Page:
According to the past history of the world, dropping consumer sentiment is a clear indication of the way substantial economic slowdown is in the making.
The gap between future expectations and current sentiment has become wider than before according to the Conference Board’s Consumer Confidence Index released on Tuesday. Although confidence in the broader index remains high, it kept falling every month, with the Expectations Index finally tumbling down to 87.3 from 97.7 by December. The expectations have taken a 24 percent plunge since October. At the same time, the Present Situation Index remains at 169.9, only slightly lower from December’s reading.
According to market observers like DoubleLine Capital’s Jeffrey Gundlach also known as Bond King, these wide gaps have caused a sharp decline in economic activity. Gundlach tweeted that the future consumer expectation to current condition is one of the most recessionary signals in recent times.
Since 1967, the difference between the two reading has become this wide only three times according to Bespoke Investment Group. They occurred during early 2001 and attend, which marked the beginning of a recession. When the gap between Expectations and Present Situations is above 50, a recession usually turns up. Currently, the gap is at 82.3 marking the beginning of a recession shortly.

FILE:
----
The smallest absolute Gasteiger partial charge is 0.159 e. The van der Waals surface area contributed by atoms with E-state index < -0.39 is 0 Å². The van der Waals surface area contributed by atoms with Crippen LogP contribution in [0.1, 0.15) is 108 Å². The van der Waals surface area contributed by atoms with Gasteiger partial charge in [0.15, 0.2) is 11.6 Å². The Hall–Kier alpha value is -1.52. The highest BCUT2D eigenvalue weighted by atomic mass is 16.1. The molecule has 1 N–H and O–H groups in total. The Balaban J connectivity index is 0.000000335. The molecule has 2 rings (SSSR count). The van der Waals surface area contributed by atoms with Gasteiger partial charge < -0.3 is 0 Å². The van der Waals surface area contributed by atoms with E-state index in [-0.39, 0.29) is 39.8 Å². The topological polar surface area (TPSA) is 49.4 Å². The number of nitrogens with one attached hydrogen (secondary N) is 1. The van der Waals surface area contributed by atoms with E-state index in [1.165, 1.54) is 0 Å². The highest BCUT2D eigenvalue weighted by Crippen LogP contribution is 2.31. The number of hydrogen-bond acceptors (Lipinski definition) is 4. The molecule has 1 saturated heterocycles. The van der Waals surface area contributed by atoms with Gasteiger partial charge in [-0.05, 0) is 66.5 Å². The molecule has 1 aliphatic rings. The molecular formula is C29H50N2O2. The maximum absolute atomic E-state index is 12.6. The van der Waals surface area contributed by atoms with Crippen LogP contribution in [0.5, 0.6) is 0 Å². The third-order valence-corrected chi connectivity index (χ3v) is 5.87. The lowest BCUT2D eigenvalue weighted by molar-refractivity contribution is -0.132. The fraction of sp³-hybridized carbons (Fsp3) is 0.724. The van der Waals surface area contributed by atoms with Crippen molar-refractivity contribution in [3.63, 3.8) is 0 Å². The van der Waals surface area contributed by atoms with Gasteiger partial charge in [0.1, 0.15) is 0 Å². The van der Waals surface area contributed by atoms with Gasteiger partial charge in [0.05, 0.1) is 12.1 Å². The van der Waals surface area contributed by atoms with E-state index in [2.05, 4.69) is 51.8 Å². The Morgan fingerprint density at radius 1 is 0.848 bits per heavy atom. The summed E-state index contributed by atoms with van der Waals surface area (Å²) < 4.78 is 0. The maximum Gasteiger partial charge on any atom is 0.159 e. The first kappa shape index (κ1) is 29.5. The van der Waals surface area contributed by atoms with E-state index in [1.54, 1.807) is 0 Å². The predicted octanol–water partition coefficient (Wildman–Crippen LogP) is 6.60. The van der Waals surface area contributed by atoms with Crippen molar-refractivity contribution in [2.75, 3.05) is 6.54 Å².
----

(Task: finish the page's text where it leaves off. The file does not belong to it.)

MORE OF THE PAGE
The partial U.S. government shutdown also dented the sentiment. Although the shutdown ended this week, it is one of the longest reported in history.
According to Lynn Franco, a senior director at The Conference Board, a major event with high shock value like government shutdowns tends to have a temporary and sharp impact on consumer confidence. Although Hickey stated that investors would benefit from watching the fragile economy closely as the disparities between the future and present sentiments are one of the last indicators of economic growth is in its later stages.
December witnessed a stock market decline followed by the longest U.S. government shut down in history. Both these two incidents had a negative impact on the consumer sentiment in the following month. Although the wide gap does not necessarily indicate that the U.S. economy is on the edge of recession, it serves as a reminder that the economy is considerably slower than when it was a year ago. Hickey also mentioned that the ability to absorb any more weaknesses has grown thin the past month. Although consumer confidence remains strong, future expectations are dropping as per the latest Conference Board reading.